The Curve Card – How It Helps Organise Your Finances






I want to tell you about a type of debit MasterCard called Curve.

Initially I wasn’t sure how I’d use it, but honestly, as the weeks go by, I have realised exactly how important this type of technology is.

Let me show you why.

What Is Curve?

Curve initially started life as a tool for businesses. The idea was that all the cards a business owner might have (such as credit cards and everyday personal banking cards) could be linked to the Curve card and then all spending is done via Curve rather than the accounts. It’s all your cards in one!

Among many amazing benefits (keep reading!), Curve:

  • is seriously convenient, especially with the ability to switch which card you wish to use for payments via the Curve app;
  • gives you real-time notifications direct to your phone so you know when money is being spent on your card;
  • keeps your money safe by giving you ultimate control with the option to lock the Curve card through the app.

Why is this useful?

Having curve act as a kind of “go-between” means that no accidental spending on the wrong card happens. If you’re a business owner, you may have had the headache of purchasing something for your business on the wrong card and vice versa, well with Curve, this doesn’t happen.

On the app, you can flick between which card you want a transaction to go through, and if you forget to change the card you want to use, then you can “go back in time” and have 14 days to reverse and switch a transaction onto the correct card.

The Curve card also has other benefits for business owners including being linked to accounting software like Xero, offering cheaper international transactions when abroad, having instant notifications when a spend happens, and also the ability to lock the Curve card from the app to keep it secure.

But I’m Not A Business Owner, So Why Should I Care?

I’m glad you asked! This was my first question too – the beauty of this card is that they have opened it up to non-business owners, and it can be linked with budgeting software like YNAB (you need a budget) and has all the same features as the business version.

This is where is gets clever.

If you budget like I do using the money pie method, then to make life easier, I have multiple current accounts to siphon off money into the various slices of the pie. For example, I have one current account dedicated to gifts/charity, one for essentials like my mortgage and bills, and one for spending money on fun things. I find it tiring to try and remember which card is which, so having Curve is an absolute gem.

I have all three of these cards uploaded onto my Curve card, so when I’m out and about, all I do is effortlessly switch between the cards on my app and use the Curve card to make the purchase. Straight away I felt organised and on top of my budget.

The only downside is not having a live link with how much is actually in your bank account in real time, so you will still need a way of making sure you’re not overspending in any given category.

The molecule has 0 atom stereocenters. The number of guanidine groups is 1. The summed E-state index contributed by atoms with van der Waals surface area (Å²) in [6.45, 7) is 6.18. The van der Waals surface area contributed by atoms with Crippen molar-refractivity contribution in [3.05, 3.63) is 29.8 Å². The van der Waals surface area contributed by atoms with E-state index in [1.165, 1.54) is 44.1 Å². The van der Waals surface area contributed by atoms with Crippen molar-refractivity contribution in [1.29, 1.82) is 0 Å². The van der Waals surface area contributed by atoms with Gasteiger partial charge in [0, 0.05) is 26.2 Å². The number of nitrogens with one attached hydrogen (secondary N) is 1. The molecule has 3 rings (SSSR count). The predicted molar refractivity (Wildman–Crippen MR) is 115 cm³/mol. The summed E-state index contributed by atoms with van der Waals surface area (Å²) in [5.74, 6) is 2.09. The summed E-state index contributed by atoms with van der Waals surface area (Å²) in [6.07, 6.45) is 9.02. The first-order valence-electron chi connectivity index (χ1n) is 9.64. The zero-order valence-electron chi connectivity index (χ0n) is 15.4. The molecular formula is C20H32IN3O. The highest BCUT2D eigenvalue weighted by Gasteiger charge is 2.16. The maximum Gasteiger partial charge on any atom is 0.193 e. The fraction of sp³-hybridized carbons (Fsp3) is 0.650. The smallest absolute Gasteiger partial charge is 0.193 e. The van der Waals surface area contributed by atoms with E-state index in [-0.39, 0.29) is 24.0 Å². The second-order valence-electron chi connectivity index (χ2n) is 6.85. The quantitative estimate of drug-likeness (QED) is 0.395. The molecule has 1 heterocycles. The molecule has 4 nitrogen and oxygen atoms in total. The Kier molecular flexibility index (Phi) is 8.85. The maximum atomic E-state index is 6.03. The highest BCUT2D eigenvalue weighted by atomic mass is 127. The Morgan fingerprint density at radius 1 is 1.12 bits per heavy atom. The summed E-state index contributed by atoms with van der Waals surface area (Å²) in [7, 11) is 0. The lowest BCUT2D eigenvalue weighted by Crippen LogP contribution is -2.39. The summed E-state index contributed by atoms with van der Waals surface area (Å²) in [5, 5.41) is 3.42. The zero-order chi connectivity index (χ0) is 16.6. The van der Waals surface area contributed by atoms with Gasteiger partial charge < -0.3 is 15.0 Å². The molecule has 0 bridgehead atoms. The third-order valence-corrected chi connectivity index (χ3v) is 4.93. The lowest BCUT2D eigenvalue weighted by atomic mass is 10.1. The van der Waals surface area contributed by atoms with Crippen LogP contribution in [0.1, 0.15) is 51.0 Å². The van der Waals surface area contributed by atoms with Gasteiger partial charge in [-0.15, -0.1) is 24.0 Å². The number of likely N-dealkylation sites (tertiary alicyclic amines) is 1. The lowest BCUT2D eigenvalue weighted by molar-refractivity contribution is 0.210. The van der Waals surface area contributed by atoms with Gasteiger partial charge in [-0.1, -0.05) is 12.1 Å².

I’ve been reliably informed though that with the new open banking and PSD2 regulations in place, curve are working towards this.

Ok, So What Else Does Curve Do?

You have the chance to link 3 brands to your Curve card (free version) and get 3 months of 1% cashback from these retailers. This a 3 month long introductory cashback program that all users are enrolled into. If you pay for Curve black (which is £50) then you get to choose 6 retailers. You can spend the curve points like you would any transaction, so you could end up from a free coffee or a sarnie for lunch. It really depends on how often you spend with these retailers within the 3 months deadline, so choose strategically (FYI – amazon is included, which beats Topcashback and Quidco).

The other cool thing curve does is allow you to upload a credit card (just not an American Express). This means that if you want to make a transaction on a credit card, but the shop/online retailer in question doesn’t accept credit cards, you can make the purchase via Curve which acts as a debit card and “masks” the fact you’re using a credit card – pretty nifty!

But Wait, There’s More!

And finally, you can use curve to travel with! They have literally just announced that on the premium account (which is the one that costs £50), there are 0% conversion charges on all foreign transactions up to £15,000 in one year. This renews every year on the date you sign up for a Curve card. For the free account, there is a smaller allowance of £500 a month. 

This may well be SIGNIFICANTLY cheaper than what your bank would charge you! After the allowance has been used, the transactions are charged at 2% (which to be honest is probably still cheaper than your bank!).

In addition, taking money from an ATM costs £2 for non-domestic currency (i.e. withdrawing money in the UK is free up to 10 withdrawals in a calendar month, but do it abroad and it’ll cost £2).

What’s Next?

So this week I am on holiday in Orlando Florida following the awesome #FinCon18 conference. It was an event for money-blogging geeks from all over the world to network and learn from each other. I had an awesome time and I’m keen to get going on what I’ve learnt.

While I’m out here, I’m using my Curve card, and I’ll write another blog post when I’m back for how I found it.

If you want to get your very own curve card* to try it out, then head to their site and check them out.

There’s also a fab post in their blog about 9 hacks you can use a Curve card for, so why not check it out!

And if you’d like to see more of what I do, I have an awesome private Facebook group full of supportive women all with the same purpose- to look after their money better. I hope to see you in there!

Have a fab weekend!





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